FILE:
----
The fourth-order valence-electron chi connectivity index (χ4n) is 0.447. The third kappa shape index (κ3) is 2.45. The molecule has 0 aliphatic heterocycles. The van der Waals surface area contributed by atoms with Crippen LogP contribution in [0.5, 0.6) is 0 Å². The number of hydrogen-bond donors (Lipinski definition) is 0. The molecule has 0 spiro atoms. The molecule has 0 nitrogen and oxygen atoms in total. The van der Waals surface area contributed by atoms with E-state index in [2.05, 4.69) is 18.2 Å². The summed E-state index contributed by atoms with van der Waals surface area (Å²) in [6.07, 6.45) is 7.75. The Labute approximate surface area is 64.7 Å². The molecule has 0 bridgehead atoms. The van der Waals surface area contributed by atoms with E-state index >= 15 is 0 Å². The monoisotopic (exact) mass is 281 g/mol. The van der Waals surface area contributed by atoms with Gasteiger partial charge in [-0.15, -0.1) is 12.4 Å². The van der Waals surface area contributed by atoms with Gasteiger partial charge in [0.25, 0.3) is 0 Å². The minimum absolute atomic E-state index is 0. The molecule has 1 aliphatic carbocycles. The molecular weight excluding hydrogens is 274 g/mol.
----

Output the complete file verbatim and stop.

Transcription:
The fourth-order valence-electron chi connectivity index (χ4n) is 0.447. The third kappa shape index (κ3) is 2.45. The molecule has 0 aliphatic heterocycles. The van der Waals surface area contributed by atoms with Crippen LogP contribution in [0.5, 0.6) is 0 Å². The number of hydrogen-bond donors (Lipinski definition) is 0. The molecule has 0 spiro atoms. The molecule has 0 nitrogen and oxygen atoms in total. The van der Waals surface area contributed by atoms with E-state index in [2.05, 4.69) is 18.2 Å². The summed E-state index contributed by atoms with van der Waals surface area (Å²) in [6.07, 6.45) is 7.75. The Labute approximate surface area is 64.7 Å². The molecule has 0 bridgehead atoms. The van der Waals surface area contributed by atoms with E-state index >= 15 is 0 Å². The monoisotopic (exact) mass is 281 g/mol. The van der Waals surface area contributed by atoms with Gasteiger partial charge in [-0.15, -0.1) is 12.4 Å². The van der Waals surface area contributed by atoms with Gasteiger partial charge in [0.25, 0.3) is 0 Å². The minimum absolute atomic E-state index is 0. The molecule has 1 aliphatic carbocycles. The molecular weight excluding hydrogens is 274 g/mol.